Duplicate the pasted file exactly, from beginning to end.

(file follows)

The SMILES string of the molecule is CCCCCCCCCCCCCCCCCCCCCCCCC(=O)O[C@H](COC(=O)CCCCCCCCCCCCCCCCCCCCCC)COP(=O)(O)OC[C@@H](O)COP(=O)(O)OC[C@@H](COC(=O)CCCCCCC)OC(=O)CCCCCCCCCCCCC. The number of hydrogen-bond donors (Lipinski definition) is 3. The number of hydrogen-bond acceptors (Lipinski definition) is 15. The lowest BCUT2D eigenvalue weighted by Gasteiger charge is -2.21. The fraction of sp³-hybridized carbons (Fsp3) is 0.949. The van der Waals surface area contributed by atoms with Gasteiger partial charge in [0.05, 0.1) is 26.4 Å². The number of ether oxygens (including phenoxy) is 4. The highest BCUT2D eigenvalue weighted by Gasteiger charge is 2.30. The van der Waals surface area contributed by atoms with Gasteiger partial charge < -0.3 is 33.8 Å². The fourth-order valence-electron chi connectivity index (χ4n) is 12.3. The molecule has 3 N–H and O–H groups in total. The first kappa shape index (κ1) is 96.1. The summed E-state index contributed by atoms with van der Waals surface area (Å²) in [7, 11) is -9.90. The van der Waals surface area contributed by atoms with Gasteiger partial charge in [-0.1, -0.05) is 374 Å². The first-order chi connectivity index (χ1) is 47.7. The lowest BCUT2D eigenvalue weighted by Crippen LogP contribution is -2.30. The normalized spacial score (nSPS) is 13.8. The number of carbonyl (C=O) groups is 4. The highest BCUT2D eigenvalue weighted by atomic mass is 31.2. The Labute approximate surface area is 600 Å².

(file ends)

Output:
The SMILES string of the molecule is CCCCCCCCCCCCCCCCCCCCCCCCC(=O)O[C@H](COC(=O)CCCCCCCCCCCCCCCCCCCCCC)COP(=O)(O)OC[C@@H](O)COP(=O)(O)OC[C@@H](COC(=O)CCCCCCC)OC(=O)CCCCCCCCCCCCC. The number of hydrogen-bond donors (Lipinski definition) is 3. The number of hydrogen-bond acceptors (Lipinski definition) is 15. The lowest BCUT2D eigenvalue weighted by Gasteiger charge is -2.21. The fraction of sp³-hybridized carbons (Fsp3) is 0.949. The van der Waals surface area contributed by atoms with Gasteiger partial charge in [0.05, 0.1) is 26.4 Å². The number of ether oxygens (including phenoxy) is 4. The highest BCUT2D eigenvalue weighted by Gasteiger charge is 2.30. The van der Waals surface area contributed by atoms with Gasteiger partial charge < -0.3 is 33.8 Å². The fourth-order valence-electron chi connectivity index (χ4n) is 12.3. The molecule has 3 N–H and O–H groups in total. The first kappa shape index (κ1) is 96.1. The summed E-state index contributed by atoms with van der Waals surface area (Å²) in [7, 11) is -9.90. The van der Waals surface area contributed by atoms with Gasteiger partial charge in [-0.1, -0.05) is 374 Å². The first-order chi connectivity index (χ1) is 47.7. The lowest BCUT2D eigenvalue weighted by Crippen LogP contribution is -2.30. The normalized spacial score (nSPS) is 13.8. The number of carbonyl (C=O) groups is 4. The highest BCUT2D eigenvalue weighted by atomic mass is 31.2. The Labute approximate surface area is 600 Å².